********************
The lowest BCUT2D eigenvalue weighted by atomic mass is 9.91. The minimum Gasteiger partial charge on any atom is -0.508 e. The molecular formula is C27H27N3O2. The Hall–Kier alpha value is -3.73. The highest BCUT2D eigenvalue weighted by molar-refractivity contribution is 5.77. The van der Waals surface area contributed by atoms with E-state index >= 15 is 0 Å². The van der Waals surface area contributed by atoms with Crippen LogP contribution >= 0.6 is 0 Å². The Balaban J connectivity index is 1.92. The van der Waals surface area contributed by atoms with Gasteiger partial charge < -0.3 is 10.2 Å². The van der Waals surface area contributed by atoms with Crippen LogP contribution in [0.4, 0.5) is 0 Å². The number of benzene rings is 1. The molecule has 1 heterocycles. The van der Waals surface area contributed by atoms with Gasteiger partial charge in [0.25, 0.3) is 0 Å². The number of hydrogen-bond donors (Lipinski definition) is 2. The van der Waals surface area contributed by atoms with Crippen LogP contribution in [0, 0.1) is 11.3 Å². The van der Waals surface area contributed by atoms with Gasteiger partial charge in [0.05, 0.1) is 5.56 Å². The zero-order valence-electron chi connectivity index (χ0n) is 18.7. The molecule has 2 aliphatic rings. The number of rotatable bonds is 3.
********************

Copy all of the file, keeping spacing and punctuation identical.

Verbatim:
The lowest BCUT2D eigenvalue weighted by atomic mass is 9.91. The minimum Gasteiger partial charge on any atom is -0.508 e. The molecular formula is C27H27N3O2. The Hall–Kier alpha value is -3.73. The highest BCUT2D eigenvalue weighted by molar-refractivity contribution is 5.77. The van der Waals surface area contributed by atoms with E-state index >= 15 is 0 Å². The van der Waals surface area contributed by atoms with Crippen LogP contribution >= 0.6 is 0 Å². The Balaban J connectivity index is 1.92. The van der Waals surface area contributed by atoms with Gasteiger partial charge < -0.3 is 10.2 Å². The van der Waals surface area contributed by atoms with Crippen LogP contribution in [0.4, 0.5) is 0 Å². The number of benzene rings is 1. The molecule has 1 heterocycles. The van der Waals surface area contributed by atoms with Gasteiger partial charge in [0.25, 0.3) is 0 Å². The number of hydrogen-bond donors (Lipinski definition) is 2. The van der Waals surface area contributed by atoms with Crippen LogP contribution in [0, 0.1) is 11.3 Å². The van der Waals surface area contributed by atoms with Gasteiger partial charge in [0.05, 0.1) is 5.56 Å². The zero-order valence-electron chi connectivity index (χ0n) is 18.7. The molecule has 2 aliphatic rings. The number of rotatable bonds is 3.